The specific renal pathology that drives proteinuria and hypertension in pediatric type 2 diabetes is unknown. While studies of kidney biopsies in youth with type 2 diabetes are limited, most anomalies found on kidney ultrasounds have been classified as congenital.88 Kidney biopsies from patients describe immune complex disease and glomerulosclerosis, findings that are not characteristic of typical diabetes-related nephropathy, which are considered non–diabetes-driven pathologies.85 However, these observations are based on a small sample of Indigenous youth and may not be generalizable to all children and adolescents with type 2 diabetes. Further studies are urgently needed to assess renal histopathology in type 2 diabetes across different sexes and racial groups to define the exact mechanisms of nephropathy in this population.
This study has limitations, including the high heterogeneity among studies. Some studies did not achieve a high quality rating (n = 31) because of small sample sizes (n = 17) or the lack of clarity as to whether the results were based on a randomized sample or census (n = 14). Moreover, a large proportion of the studies did not have a nationally representative sample, as they were based in a single center or clinic. As such, larger studies across multiple centers are needed to assess prevalence. In addition, obesity severity data, which could confound hypertension and proteinuria prevalence, were also not available. While the results should be interpreted with this information in mind, this report presents all current data available to assess hypertension and albuminuria in pediatric patients with type 2 diabetes.
In this study, hypertension and albuminuria were frequent comorbidities of pediatric type 2 diabetes, and Pacific Islander and Indigenous youth had a disproportionately higher burden of these conditions than youth from other racial groups. There is a critical need for personalized screening and treatment strategies to provide renoprotection from prolonged hyperglycemia and obesity to prevent end-stage kidney disease, future cardiovascular disease, and improve life expectancy. The exact etiopathogenetic mechanisms driving nephropathy in youth with type 2 diabetes need to be elucidated. These data are relevant for health care professionals and policy makers, as clinical services treating pediatric patients with type 2 diabetes need to be resourced to track kidney screening and treatments to improve outcomes.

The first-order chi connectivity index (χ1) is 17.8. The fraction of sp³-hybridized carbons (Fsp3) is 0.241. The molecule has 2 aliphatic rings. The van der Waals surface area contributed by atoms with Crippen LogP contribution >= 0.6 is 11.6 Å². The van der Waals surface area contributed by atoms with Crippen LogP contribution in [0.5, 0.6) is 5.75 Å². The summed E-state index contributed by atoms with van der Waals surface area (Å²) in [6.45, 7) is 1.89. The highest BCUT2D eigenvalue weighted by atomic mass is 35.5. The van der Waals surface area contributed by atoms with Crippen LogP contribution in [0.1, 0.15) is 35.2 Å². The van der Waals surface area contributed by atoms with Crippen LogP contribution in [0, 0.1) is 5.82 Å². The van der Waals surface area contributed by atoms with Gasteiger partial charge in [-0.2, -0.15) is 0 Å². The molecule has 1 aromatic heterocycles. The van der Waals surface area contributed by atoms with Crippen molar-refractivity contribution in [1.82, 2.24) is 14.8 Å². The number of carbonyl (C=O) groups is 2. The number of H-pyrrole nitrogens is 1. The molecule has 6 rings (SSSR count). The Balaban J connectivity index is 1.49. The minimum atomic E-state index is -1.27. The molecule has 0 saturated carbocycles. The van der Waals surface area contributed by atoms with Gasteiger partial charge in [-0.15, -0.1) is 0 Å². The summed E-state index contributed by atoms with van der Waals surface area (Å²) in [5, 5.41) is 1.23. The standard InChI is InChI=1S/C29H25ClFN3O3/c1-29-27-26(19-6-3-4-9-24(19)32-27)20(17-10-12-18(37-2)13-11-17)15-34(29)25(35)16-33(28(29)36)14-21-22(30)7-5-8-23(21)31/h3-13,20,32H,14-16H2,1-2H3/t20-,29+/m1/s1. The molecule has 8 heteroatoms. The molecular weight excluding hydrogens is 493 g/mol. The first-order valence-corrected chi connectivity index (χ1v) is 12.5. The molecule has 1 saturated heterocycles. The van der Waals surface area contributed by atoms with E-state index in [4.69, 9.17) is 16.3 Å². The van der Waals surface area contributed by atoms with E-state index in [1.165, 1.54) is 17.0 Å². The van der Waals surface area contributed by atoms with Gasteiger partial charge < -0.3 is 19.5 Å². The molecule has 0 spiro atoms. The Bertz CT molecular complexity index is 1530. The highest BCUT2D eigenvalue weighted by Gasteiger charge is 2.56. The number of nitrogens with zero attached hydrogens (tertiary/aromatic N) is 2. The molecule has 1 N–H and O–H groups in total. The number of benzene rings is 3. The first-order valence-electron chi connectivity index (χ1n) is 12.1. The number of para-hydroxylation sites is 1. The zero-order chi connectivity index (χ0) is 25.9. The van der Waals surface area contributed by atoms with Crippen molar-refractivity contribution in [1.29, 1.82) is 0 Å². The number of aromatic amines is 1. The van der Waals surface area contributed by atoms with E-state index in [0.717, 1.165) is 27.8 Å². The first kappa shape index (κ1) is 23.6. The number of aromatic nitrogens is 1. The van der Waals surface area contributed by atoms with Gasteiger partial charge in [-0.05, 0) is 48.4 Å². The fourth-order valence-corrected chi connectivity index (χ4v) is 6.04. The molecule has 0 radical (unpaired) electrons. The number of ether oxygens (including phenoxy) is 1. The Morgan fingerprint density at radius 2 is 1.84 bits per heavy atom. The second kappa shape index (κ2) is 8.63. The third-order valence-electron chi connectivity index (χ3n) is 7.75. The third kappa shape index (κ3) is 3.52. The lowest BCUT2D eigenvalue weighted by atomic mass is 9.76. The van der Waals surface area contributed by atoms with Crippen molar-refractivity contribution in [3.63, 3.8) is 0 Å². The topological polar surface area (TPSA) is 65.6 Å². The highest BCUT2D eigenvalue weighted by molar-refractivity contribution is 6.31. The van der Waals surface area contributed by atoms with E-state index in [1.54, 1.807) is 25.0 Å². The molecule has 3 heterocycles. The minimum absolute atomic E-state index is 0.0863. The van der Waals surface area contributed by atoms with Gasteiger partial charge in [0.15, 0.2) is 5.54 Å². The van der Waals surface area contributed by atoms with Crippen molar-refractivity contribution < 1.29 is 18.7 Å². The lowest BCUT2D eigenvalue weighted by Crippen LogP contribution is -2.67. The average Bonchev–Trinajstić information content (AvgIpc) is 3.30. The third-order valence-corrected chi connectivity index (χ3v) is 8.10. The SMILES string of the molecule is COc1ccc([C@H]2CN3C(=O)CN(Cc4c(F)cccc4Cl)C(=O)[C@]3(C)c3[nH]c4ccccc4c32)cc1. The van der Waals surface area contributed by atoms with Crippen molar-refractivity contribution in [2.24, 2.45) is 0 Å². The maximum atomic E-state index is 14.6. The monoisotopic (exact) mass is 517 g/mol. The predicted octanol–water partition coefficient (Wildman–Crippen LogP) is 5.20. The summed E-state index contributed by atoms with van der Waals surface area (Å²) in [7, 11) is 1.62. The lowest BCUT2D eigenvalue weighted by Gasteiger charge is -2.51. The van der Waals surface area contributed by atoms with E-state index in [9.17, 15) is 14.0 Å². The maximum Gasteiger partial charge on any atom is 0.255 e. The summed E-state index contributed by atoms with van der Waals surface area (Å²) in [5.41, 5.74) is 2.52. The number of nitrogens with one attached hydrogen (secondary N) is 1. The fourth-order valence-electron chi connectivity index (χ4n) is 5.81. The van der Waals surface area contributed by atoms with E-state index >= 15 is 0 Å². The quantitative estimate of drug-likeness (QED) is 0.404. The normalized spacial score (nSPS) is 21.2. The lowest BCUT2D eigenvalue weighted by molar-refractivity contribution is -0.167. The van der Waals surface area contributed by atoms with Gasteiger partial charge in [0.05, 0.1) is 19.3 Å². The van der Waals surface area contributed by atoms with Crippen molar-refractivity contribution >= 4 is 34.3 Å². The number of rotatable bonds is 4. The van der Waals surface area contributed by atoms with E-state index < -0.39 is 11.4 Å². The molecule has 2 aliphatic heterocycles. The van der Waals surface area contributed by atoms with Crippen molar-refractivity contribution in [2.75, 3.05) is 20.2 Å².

Accepted for Publication: February 24, 2021.
Published: April 30, 2021. doi:10.1001/jamanetworkopen.2021.6069
Correction: This article was corrected on October 19, 2023, to fix an error in the Abstract.
Open Access: This is an open access article distributed under the terms of the CC-BY License. © 2021 Cioana M et al. JAMA Network Open.
Corresponding Author: M. Constantine Samaan, MD, MSc, Department of Pediatrics, McMaster University, 1200 Main St W, 3A-57, Hamilton, ON L8N 3Z5, Canada (email@example.com).
Author Contributions: Ms Cioana and Dr Samaan had full access to all of the data in the study and take responsibility for the integrity of the data and the accuracy of the data analysis.
Concept and design: Cioana, Dart, Thabane, Samaan.
Acquisition, analysis, or interpretation of data: All authors.
Drafting of the manuscript: Cioana, Thabane, Samaan.
Critical revision of the manuscript for important intellectual content: Cioana, Deng, Hou, Nadarajah, Qiu, Chen, Rivas, Banfield, Chanchlani, Dart, Wicklow, Alfaraidi, Alotaibi, Samaan.
Statistical analysis: Cioana, Deng, Dart, Thabane, Samaan.
Administrative, technical, or material support: Hou, Qiu, Banfield, Wicklow, Samaan.
Supervision: Chanchlani, Thabane, Samaan.
Conflict of Interest Disclosures: None reported.
Meeting Presentation: Data were presented as an oral presentation at the Diabetes Canada Meeting; October 29, 2020.